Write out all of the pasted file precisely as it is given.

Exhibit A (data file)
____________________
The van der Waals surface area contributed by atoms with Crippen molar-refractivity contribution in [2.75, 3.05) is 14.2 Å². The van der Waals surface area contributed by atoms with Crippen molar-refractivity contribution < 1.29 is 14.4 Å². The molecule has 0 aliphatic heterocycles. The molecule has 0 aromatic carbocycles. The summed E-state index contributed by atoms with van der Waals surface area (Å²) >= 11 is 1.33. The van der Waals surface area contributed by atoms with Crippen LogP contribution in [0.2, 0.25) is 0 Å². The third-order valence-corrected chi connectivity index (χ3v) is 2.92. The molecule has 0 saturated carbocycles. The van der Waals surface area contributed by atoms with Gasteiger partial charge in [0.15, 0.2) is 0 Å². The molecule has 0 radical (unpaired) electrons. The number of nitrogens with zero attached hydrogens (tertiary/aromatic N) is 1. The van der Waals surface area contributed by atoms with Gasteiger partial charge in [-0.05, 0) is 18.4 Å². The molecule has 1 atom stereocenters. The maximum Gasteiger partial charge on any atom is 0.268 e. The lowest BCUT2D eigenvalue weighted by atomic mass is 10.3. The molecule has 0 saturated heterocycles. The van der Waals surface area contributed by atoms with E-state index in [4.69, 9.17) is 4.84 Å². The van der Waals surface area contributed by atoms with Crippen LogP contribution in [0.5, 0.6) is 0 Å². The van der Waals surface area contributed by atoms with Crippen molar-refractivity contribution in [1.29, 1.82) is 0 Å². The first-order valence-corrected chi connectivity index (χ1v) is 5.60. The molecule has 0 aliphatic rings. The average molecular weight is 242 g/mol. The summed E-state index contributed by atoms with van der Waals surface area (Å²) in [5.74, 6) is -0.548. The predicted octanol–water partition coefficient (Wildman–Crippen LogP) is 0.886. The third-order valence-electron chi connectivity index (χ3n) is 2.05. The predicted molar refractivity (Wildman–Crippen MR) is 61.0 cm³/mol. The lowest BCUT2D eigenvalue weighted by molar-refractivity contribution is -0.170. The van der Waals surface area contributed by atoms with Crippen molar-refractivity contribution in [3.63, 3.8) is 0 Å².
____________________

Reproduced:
The van der Waals surface area contributed by atoms with Crippen molar-refractivity contribution in [2.75, 3.05) is 14.2 Å². The van der Waals surface area contributed by atoms with Crippen molar-refractivity contribution < 1.29 is 14.4 Å². The molecule has 0 aliphatic heterocycles. The molecule has 0 aromatic carbocycles. The summed E-state index contributed by atoms with van der Waals surface area (Å²) >= 11 is 1.33. The van der Waals surface area contributed by atoms with Crippen LogP contribution in [0.2, 0.25) is 0 Å². The third-order valence-corrected chi connectivity index (χ3v) is 2.92. The molecule has 0 saturated carbocycles. The van der Waals surface area contributed by atoms with Gasteiger partial charge in [0.15, 0.2) is 0 Å². The molecule has 0 radical (unpaired) electrons. The number of nitrogens with zero attached hydrogens (tertiary/aromatic N) is 1. The van der Waals surface area contributed by atoms with Gasteiger partial charge in [-0.05, 0) is 18.4 Å². The molecule has 1 atom stereocenters. The maximum Gasteiger partial charge on any atom is 0.268 e. The lowest BCUT2D eigenvalue weighted by atomic mass is 10.3. The molecule has 0 saturated heterocycles. The van der Waals surface area contributed by atoms with E-state index in [4.69, 9.17) is 4.84 Å². The van der Waals surface area contributed by atoms with Crippen LogP contribution in [0.5, 0.6) is 0 Å². The van der Waals surface area contributed by atoms with Crippen molar-refractivity contribution in [1.29, 1.82) is 0 Å². The first-order valence-corrected chi connectivity index (χ1v) is 5.60. The molecule has 0 aliphatic rings. The average molecular weight is 242 g/mol. The summed E-state index contributed by atoms with van der Waals surface area (Å²) in [5.74, 6) is -0.548. The predicted octanol–water partition coefficient (Wildman–Crippen LogP) is 0.886. The third-order valence-electron chi connectivity index (χ3n) is 2.05. The predicted molar refractivity (Wildman–Crippen MR) is 61.0 cm³/mol. The lowest BCUT2D eigenvalue weighted by molar-refractivity contribution is -0.170. The van der Waals surface area contributed by atoms with Crippen molar-refractivity contribution in [3.63, 3.8) is 0 Å².